00t/20/arve/g2327/054  My man!   Although known today mostly for his quotable quotes, (of which Bartlett’s Familiar Quotations lists 150!),  he was a real mover and shaker in his day.

A foolish consistency is the hobgoblin of little minds.

The only reward of virtue is virtue.

Life is not so short but that there is always time enough for courtesy.

He was The Man of Transcendentalism, along with names you may recognize such as Henry David Thoreau, Margaret Fuller, and Amos Bronson Alcott (papa to Louisa May).   The Transcendentalists stressed individual intuition over tradition and institutional authority as the path to knowledge.  They placed great emphasis on nature as a source of spiritual insight.

The dude had a radical streak, even though we think of him today as kind of ponderous and preachy, but he was banned from speaking at Harvard for 3 decades because of a speech he gave to Harvard Divinity School students in which he questioned common assumptions of organized religion.  Even though his ideas now seem familiar, we have to keep in mind that his original ideas back in the late 1800’s were unique and unconventional for his day.

Phillip Lopate, who is a noted fiction writer, essayist, poet and film critic, says of Emerson that he wrote some of the best reflective prose we have;  he was a hero of intellectual labor.    [Just an aside:  I love the phrase intellectual labor.   Isn’t that just loaded with meaning! Wouldn’t you like to be described as a hero of intellectual labor? Yeah.  Me, too.]

Nature, written in 1836, explores his basic heart-felt belief that it is our own experiences from which we should draw our knowledge.  He asserts that all our questions about the order of the universe — about the relationships between God, man, and nature — may be answered by our experience of life and by the world around us. Each individual is a manifestation of creation and as such holds the key to unlocking the mysteries of the universe. Nature, too, is both an expression of the divine and a means of understanding it.

He defines nature  as everything separate from the inner individual — nature, art, other men, our own bodies. In common usage, nature refers to the material world unchanged by man. Art is nature in combination with the will of man.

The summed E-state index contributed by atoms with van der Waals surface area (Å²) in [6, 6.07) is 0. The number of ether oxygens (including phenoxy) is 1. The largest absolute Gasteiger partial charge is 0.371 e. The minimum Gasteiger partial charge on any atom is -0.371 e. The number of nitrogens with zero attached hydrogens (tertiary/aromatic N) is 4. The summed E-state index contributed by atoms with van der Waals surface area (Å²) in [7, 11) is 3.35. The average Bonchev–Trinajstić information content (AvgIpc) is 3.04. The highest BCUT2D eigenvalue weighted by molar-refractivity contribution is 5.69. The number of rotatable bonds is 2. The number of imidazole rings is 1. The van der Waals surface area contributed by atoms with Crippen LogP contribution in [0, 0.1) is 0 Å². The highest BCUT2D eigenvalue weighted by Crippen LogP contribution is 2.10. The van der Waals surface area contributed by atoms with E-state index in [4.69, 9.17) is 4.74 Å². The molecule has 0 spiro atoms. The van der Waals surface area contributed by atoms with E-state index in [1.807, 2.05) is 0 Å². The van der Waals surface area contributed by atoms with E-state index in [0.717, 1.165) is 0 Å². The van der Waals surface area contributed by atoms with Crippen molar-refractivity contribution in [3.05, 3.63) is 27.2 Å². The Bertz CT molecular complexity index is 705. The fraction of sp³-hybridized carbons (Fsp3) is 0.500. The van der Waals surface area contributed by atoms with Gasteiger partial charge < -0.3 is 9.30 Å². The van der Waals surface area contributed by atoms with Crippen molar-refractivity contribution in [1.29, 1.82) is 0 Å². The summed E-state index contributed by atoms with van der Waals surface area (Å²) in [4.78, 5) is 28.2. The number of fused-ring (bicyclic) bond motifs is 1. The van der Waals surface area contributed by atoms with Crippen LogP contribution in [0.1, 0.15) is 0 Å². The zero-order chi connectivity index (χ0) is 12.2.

“Build therefore your own world.”

“Every spirit builds itself a house; and beyond its house a world; and beyond its world, a heaven. Know then, that the world exists for you

“The health of the eye seems to demand a horizon. We are never tired, so long as we can see far enough.”

See why I find him so interesting?   We are a manifestation of creation (and being the latest in nine generations preachers, yes, he meant God).  And Art is nature in combination with the will of man.   Isn’t that just beautiful?

Emerson is not Twitter posts, nor is he Facebook statuses.   He is a deeply thoughtful writer, and works to poke our sleeping minds into wakeful awareness.  He is so worth reading.

In Self Reliance,  Emerson stresses the need for each individual to avoid conformity and false consistency, and follow his or her own instincts and ideas. It is the source of one of Emerson’s most famous quotations: “A foolish consistency is the hobgoblin of little minds”.  He is certain that inside every individual is genius,  and this genius is expressed in the person’s self-worth.

Nothing is at last sacred but the integrity of your own mind.

“Nothing can bring you peace but yourself. Nothing can bring you peace but the triumph of principles.”

The final essay I want to bring to your attention is The Over-Soul.  Some consider it his finest work.   If you like your philosophy a little bit on the metaphysical side, you will find great pleasure in this work.  It is about the soul – its existence and nature, the relationship of one soul to another, discusses the relationship of the soul to the ego, and the soul to God.   It is something of a prose poem, clearly influenced by Eastern thought and religions, and delightful to read.

“The soul is the perceiver and revealer of truth. We know the truth when we see it, let skeptic and scoffer say what they choose.”

“That which we are, we shall teach, not voluntarily, but involuntarily. Thoughts come into our minds by avenues which we never left open, and thoughts go out of our minds through avenues which we never voluntarily opened.”

Ralph Waldo Emerson.  Read.  Think.  Read again.  Think again.


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